15. Marsh Seedless Grapefruit

The Accidental Beginning: The History Of The Grapefruit Tree

Grapefruit was first documented in 1750 by Griffith Hughes as the “forbidden fruit” from Barbados. It was also called “smaller shaddock” after Captain Shaddock, an English ship commander, first brought the seeds of the fruits ancestor, pummelo, to the West Indies.

Historical records are unclear whether grapefruit was an accident or an intentional hybridization between orange and pummelo. Speaking about pummelo, one of its ancestors comes from Malaysia and Indonesia, while the other one is the Jamaican sweet orange, which is an Asian hybrid.

Though grapefruit came to Florida in 1823, it didn’t become popular because of its tough skin. After the 1830s, the fruit was botanically distinguished from pummelo and documented as Citrus paradisi. Later, the botanical name was changed to Citrus X Paradisi, with the letter X signifying its hybrid origin.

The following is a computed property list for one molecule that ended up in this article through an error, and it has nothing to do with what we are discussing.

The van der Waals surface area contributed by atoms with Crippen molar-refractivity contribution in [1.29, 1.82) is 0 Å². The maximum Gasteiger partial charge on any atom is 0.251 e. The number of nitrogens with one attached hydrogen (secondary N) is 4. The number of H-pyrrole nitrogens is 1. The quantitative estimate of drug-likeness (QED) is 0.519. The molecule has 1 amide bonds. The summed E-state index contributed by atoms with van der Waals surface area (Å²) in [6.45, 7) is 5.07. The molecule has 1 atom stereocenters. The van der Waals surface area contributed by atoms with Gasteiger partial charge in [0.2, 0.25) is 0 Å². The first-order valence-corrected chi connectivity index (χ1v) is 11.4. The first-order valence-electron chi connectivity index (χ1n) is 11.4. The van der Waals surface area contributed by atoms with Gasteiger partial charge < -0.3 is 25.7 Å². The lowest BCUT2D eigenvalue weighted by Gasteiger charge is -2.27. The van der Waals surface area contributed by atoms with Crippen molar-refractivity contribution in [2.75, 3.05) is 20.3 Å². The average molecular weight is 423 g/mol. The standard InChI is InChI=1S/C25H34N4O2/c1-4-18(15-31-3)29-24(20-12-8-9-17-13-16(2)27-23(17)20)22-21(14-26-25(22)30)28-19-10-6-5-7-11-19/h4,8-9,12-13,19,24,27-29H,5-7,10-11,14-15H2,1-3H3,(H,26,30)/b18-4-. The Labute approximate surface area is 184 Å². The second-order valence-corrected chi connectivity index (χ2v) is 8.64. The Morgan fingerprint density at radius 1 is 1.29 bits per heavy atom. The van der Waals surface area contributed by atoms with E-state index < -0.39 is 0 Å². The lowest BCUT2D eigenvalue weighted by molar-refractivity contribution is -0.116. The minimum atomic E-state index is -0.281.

By the 1940s, grapefruit had become one of the favorites of American households. While the fruit is harvested in the U.S. from October to June, it’s also imported off-season since we’re so fond of it! Today, grapefruit is considered by some as one of the “Seven Wonders of Barbados.”

What Does The Grapefruit Tree Look Like?

Grapefruits come from the evergreen grapefruit tree that usually thrives to a height of 15 to 20 ft (about 4,5 to 6,1 meters). But there have also been cases where old grapefruit trees have reached a height of even 45 feet (approximately 13,7 meters). So, as you might expect, the plant is also wide, and the trunk diameter can exceed 6 inches (about 15 cm).

Although they’re generally pretty large trees, grapefruit’s actual size depends on the particular cultivar, the environment it’s growing in, and the kind of care you give it.